The Annual 40-Day Spiritual Festival 2019

 

Each summer during the 40 days that precede Guru Purnima, students in the Himalayan tradition are invited to participate in the 40-Day Spiritual Festival, to expand and refine their sadhanas.

This year the 40-Day Festival will begin on  June 7th and will end on July 16th, which is Guru Purnima.[1]

 

It is a time to contemplate (and talk with others about) the ways you can participate.

 

“We are all here for a purpose; it is an on-going spiritual process. We are all here for spiritual liberation and serving that mission. For that purpose we are purifying ourselves of our pride and ego. For these reasons we train ourselves in constant self-observation: to see oneself, to hear oneself to develop this internal dialogue. I have used one criterion for all my thoughts, my words, and my actions: ‘Is this conducive to spiritual liberation.’” – Swami Veda

 

The many presentations,[2] sacred ceremonies and scriptural contemplations[3] in recent years have pointed to the main focus of this year’s Spiritual Festival, which is the japa of the Saumya-Tara Mantra and the celebration of the Divine Mother in the universe and in ourselves.  The Saumya-Tara Mantra was given to us in past years by Swami Veda, and now again, in 2018, by Swami Ritavan to bring loving peace to the collective mind-field: “Saumya-Tara Mantra can be a means for expiation and purification and lead to pacification, a peace that is necessary now and at all times.”

 

At the 2019 Sangha Gathering (February 25 to March 5, 2019) at SRSG, Swami Ritavan guided the AHYMSIN Sangha into the Saumya-Tara Mantra practice for the next three years.  Please see Three Year Mantra Practice, 2019 to 2022 and follow the many links which are included.

 

The Saumya-Tara Mantra practice is especially propitious, as it reconnects us with Swami Veda’s love for this mantra and the immersion in the energies of the Divine Feminine, as when Swamiji first introduced Saumya Mantra to the Himalayan community in 1999, when he further expanded it in 2012 by joining it to it to the Tara Mantra,[4] and when he prescribed this mantra for the Spiritual Festival in 2014.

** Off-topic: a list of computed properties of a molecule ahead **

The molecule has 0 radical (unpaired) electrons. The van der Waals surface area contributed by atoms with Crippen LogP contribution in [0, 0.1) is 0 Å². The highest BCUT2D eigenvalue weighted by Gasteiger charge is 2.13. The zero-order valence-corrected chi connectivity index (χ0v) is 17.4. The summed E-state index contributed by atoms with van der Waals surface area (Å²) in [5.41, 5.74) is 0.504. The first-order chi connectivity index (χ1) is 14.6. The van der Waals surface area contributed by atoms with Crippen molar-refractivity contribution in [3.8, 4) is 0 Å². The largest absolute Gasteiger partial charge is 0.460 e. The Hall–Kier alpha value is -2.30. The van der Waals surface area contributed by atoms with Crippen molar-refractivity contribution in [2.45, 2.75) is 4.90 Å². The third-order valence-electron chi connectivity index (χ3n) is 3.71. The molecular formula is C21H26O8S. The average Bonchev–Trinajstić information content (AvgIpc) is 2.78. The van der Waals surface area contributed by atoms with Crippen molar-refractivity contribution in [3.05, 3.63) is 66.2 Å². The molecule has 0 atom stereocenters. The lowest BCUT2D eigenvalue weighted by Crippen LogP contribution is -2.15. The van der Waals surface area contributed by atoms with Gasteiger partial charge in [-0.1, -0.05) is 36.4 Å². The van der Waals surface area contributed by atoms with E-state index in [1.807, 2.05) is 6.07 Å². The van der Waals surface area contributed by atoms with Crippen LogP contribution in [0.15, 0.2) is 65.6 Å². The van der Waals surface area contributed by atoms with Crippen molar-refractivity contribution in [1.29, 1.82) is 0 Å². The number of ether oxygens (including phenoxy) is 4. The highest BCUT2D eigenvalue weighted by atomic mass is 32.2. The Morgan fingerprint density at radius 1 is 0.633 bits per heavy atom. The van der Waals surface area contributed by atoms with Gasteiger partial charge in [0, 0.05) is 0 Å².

In February of 2002 Swami Veda spoke these words:

 

“The swift, yet soft current in the middle of the river is that of Soma – in the whole universe all that brings peacefulness. In the common spoken languages of India we often refer to a person who is very Saumya person. That gentleness shows on his or her face. That gentleness and softness is exuded from his body and from his voice. Such a one does not need to make an effort to ascend, to rise. Such a one simply floats like water filling all the holes and making everything even. Wherever there is disharmony such a one’s presence creates harmony. Where there is strife, such a one’s speech, glance, thought establishes symphony. We seek to be such for in these times there is enough of the exhibition of fire in the world. If each one of us – even one single one of us – becomes a Saumya person, his very presence on this planet can bring about a mildness in the flames of fire….

 

If you want to know what a Saumya feature is like, [remember] the face of your mother when she was suckling you on her breast and looking down at you. That was a Saumya face.  Pray that your face may be seen like that face by all living beings – not only by your family and friends and neighbors and your co-nationals, but all human beings and all living beings. [Let them seek you out]…as hungry children come and crowd around their mother….

 

So each time you utter the word “Saumya,” let that quality of personality be invoked in you so that slowly, slowly, gradually you may become the source of Saumya forces flowing swiftly, softly.  Gently like a breeze made fragrant by flowers . . . [may] others who pass by you smell that fragrance and may their minds become Saumya….